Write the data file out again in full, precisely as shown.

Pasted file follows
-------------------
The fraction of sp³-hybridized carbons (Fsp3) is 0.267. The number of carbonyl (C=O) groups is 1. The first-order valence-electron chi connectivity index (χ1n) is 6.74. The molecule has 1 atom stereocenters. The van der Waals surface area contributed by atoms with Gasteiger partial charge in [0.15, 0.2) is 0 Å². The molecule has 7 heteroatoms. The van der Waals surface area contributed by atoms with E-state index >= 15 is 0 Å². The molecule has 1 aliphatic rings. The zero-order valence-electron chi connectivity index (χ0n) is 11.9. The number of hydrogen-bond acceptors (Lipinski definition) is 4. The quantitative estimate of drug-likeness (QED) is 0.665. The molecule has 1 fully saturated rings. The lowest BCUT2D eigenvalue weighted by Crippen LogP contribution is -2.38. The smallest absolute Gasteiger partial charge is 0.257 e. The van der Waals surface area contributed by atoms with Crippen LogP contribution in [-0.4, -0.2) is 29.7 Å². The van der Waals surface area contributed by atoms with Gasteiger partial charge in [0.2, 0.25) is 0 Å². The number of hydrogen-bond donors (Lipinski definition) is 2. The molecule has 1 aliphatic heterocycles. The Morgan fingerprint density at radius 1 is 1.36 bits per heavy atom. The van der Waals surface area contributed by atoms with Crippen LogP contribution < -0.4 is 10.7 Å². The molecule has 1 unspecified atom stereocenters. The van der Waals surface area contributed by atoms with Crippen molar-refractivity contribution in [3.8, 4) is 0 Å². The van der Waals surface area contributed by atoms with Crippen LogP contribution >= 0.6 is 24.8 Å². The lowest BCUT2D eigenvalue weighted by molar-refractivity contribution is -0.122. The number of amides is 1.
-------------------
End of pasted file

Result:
The fraction of sp³-hybridized carbons (Fsp3) is 0.267. The number of carbonyl (C=O) groups is 1. The first-order valence-electron chi connectivity index (χ1n) is 6.74. The molecule has 1 atom stereocenters. The van der Waals surface area contributed by atoms with Gasteiger partial charge in [0.15, 0.2) is 0 Å². The molecule has 7 heteroatoms. The van der Waals surface area contributed by atoms with E-state index >= 15 is 0 Å². The molecule has 1 aliphatic rings. The zero-order valence-electron chi connectivity index (χ0n) is 11.9. The number of hydrogen-bond acceptors (Lipinski definition) is 4. The quantitative estimate of drug-likeness (QED) is 0.665. The molecule has 1 fully saturated rings. The lowest BCUT2D eigenvalue weighted by Crippen LogP contribution is -2.38. The smallest absolute Gasteiger partial charge is 0.257 e. The van der Waals surface area contributed by atoms with Crippen LogP contribution in [-0.4, -0.2) is 29.7 Å². The van der Waals surface area contributed by atoms with Gasteiger partial charge in [0.2, 0.25) is 0 Å². The number of hydrogen-bond donors (Lipinski definition) is 2. The molecule has 1 aliphatic heterocycles. The Morgan fingerprint density at radius 1 is 1.36 bits per heavy atom. The van der Waals surface area contributed by atoms with Crippen LogP contribution < -0.4 is 10.7 Å². The molecule has 1 unspecified atom stereocenters. The van der Waals surface area contributed by atoms with Crippen molar-refractivity contribution in [3.8, 4) is 0 Å². The van der Waals surface area contributed by atoms with Crippen LogP contribution >= 0.6 is 24.8 Å². The lowest BCUT2D eigenvalue weighted by molar-refractivity contribution is -0.122. The number of amides is 1.